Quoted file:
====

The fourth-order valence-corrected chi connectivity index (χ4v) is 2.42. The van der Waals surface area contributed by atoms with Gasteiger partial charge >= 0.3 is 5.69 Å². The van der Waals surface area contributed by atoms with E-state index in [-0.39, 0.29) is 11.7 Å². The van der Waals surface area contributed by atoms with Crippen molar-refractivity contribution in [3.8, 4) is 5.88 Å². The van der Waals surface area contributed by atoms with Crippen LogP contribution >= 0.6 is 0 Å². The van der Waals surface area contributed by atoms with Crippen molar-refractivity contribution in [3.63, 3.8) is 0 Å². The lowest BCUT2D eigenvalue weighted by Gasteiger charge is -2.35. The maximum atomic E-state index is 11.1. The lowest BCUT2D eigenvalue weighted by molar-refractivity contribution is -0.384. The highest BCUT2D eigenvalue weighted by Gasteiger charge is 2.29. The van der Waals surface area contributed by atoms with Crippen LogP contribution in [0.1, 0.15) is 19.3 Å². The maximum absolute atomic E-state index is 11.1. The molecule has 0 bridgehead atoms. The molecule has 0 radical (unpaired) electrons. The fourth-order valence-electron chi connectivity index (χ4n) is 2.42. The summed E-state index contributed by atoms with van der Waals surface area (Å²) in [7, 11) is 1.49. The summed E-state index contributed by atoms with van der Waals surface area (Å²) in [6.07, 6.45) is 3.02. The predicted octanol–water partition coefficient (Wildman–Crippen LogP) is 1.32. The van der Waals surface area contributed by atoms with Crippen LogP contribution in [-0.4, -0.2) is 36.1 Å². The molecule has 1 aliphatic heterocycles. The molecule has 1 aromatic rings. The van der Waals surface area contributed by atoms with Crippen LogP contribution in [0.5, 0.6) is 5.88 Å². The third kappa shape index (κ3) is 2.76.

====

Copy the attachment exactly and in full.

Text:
The fourth-order valence-corrected chi connectivity index (χ4v) is 2.42. The van der Waals surface area contributed by atoms with Gasteiger partial charge >= 0.3 is 5.69 Å². The van der Waals surface area contributed by atoms with E-state index in [-0.39, 0.29) is 11.7 Å². The van der Waals surface area contributed by atoms with Crippen molar-refractivity contribution in [3.8, 4) is 5.88 Å². The van der Waals surface area contributed by atoms with Crippen LogP contribution >= 0.6 is 0 Å². The van der Waals surface area contributed by atoms with Crippen molar-refractivity contribution in [3.63, 3.8) is 0 Å². The lowest BCUT2D eigenvalue weighted by Gasteiger charge is -2.35. The maximum atomic E-state index is 11.1. The lowest BCUT2D eigenvalue weighted by molar-refractivity contribution is -0.384. The highest BCUT2D eigenvalue weighted by Gasteiger charge is 2.29. The van der Waals surface area contributed by atoms with Crippen LogP contribution in [0.1, 0.15) is 19.3 Å². The maximum absolute atomic E-state index is 11.1. The molecule has 0 bridgehead atoms. The molecule has 0 radical (unpaired) electrons. The fourth-order valence-electron chi connectivity index (χ4n) is 2.42. The summed E-state index contributed by atoms with van der Waals surface area (Å²) in [7, 11) is 1.49. The summed E-state index contributed by atoms with van der Waals surface area (Å²) in [6.07, 6.45) is 3.02. The predicted octanol–water partition coefficient (Wildman–Crippen LogP) is 1.32. The van der Waals surface area contributed by atoms with Crippen LogP contribution in [-0.4, -0.2) is 36.1 Å². The molecule has 1 aliphatic heterocycles. The molecule has 1 aromatic rings. The van der Waals surface area contributed by atoms with Crippen LogP contribution in [0.5, 0.6) is 5.88 Å². The third kappa shape index (κ3) is 2.76.